IT WAS A very tidy operation. On Thursday the German Bundesbank dropped its basic lending rate half a percentage point. Early Friday the Japanese followed; then, a little later that morning, the Federal Reserve here in Washington did the same -- in each case, half a point. The coordination was deliberately put on display, sending a signal to the doubters that the world's major financial powers are working together as they promised last September. At that time they said that they would bring the dollar's exchange rate down. They have done it with, so far, remarkable success. Now they have taken a small but useful step toward lower interest rates to benefit economic growth throughout the world.

Circumstances were certainly very helpful. The falling price of oil goes far to reassure, in particular, the anxious Germans that they can lower interest rates without risking inflation. All three countries were reacting to the astonishing good luck that cheap oil represents. But they showed that they were capable of reacting together.

It's particularly important that the Germans and Japanese should get interest down and increase their own domestic demand. Both of them have become overdependent on their exports to the United States, and, with the fall of the dollar, neither of them is going to find it as easy next year to sell their goods here as this year. If they don't want to slide into recession, they are going to have to swing their production from this country to customers at home. Lower interest will help. For 15 years the world has been afflicted with wildly unstable exchange rates and waves of high inflation. The Bretton Woods system, which governed the world's monetary machinery, broke down in the early 1970s, and there has been much learned discussion of ways to replace it. To follow that debate, it's important not to get lost in the technicalities. The Bretton Woods system was based on one dominant economic power, the United States, and its dollar. As other countries became stronger in the 1960s, the United States no longer dominated world finance as it had earlier done.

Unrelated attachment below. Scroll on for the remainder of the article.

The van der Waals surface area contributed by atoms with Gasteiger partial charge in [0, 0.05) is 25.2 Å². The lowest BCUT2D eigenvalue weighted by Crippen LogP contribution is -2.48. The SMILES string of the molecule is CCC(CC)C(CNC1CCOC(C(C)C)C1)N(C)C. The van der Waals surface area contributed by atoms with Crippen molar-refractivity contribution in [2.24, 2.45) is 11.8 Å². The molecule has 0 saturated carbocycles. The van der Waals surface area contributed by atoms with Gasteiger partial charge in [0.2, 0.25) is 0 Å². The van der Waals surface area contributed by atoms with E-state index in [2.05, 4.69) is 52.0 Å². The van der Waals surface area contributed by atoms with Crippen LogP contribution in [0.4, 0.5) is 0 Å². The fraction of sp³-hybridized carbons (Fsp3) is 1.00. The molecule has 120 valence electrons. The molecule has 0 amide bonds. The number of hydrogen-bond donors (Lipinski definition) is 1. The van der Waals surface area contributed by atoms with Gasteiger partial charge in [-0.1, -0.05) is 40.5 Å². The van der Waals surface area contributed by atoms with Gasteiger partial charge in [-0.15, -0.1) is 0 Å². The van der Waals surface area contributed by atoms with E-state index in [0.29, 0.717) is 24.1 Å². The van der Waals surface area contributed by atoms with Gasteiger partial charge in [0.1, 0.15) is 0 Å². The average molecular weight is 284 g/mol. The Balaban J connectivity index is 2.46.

For these past 15, years the international financial system has lacked the single commanding presence to which it was accustomed. It has been unable to work out a strong and decisive form of cooperative leadership by the five or 10 countries whose currencies really count. The failure here has not been a matter of economics, and economic analysis won't tell you much about it. The failure has been political. Governments either failed to see the international consequences of their domestic policies, or they refused to acknowledge them.

With a little optimism, you can now see a change. In the record of events since September there are the signs of something better beginning to emerge. If these three countries can work together to lower interest rates half a point, perhaps they can work together for other and larger purposes as well.